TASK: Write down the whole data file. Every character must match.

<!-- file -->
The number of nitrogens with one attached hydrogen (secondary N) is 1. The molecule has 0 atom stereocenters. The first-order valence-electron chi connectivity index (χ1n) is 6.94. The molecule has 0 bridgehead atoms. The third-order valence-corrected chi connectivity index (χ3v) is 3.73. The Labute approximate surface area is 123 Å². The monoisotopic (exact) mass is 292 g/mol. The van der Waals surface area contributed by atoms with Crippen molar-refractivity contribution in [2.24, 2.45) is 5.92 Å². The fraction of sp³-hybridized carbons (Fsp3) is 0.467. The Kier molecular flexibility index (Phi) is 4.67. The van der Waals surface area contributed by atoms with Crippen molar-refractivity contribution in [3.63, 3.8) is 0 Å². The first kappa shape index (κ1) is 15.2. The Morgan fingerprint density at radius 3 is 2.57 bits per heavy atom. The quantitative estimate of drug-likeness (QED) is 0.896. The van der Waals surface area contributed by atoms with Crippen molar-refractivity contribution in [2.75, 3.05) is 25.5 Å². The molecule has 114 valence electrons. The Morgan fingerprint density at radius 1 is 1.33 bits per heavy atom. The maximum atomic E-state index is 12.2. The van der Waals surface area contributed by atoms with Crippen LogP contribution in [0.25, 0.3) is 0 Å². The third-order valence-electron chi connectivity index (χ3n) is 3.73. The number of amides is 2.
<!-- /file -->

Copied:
The number of nitrogens with one attached hydrogen (secondary N) is 1. The molecule has 0 atom stereocenters. The first-order valence-electron chi connectivity index (χ1n) is 6.94. The molecule has 0 bridgehead atoms. The third-order valence-corrected chi connectivity index (χ3v) is 3.73. The Labute approximate surface area is 123 Å². The monoisotopic (exact) mass is 292 g/mol. The van der Waals surface area contributed by atoms with Crippen molar-refractivity contribution in [2.24, 2.45) is 5.92 Å². The fraction of sp³-hybridized carbons (Fsp3) is 0.467. The Kier molecular flexibility index (Phi) is 4.67. The van der Waals surface area contributed by atoms with Crippen molar-refractivity contribution in [3.63, 3.8) is 0 Å². The first kappa shape index (κ1) is 15.2. The Morgan fingerprint density at radius 3 is 2.57 bits per heavy atom. The quantitative estimate of drug-likeness (QED) is 0.896. The van der Waals surface area contributed by atoms with Crippen molar-refractivity contribution in [2.75, 3.05) is 25.5 Å². The molecule has 114 valence electrons. The Morgan fingerprint density at radius 1 is 1.33 bits per heavy atom. The maximum atomic E-state index is 12.2. The van der Waals surface area contributed by atoms with Crippen LogP contribution in [0.25, 0.3) is 0 Å². The third-order valence-electron chi connectivity index (χ3n) is 3.73. The number of amides is 2.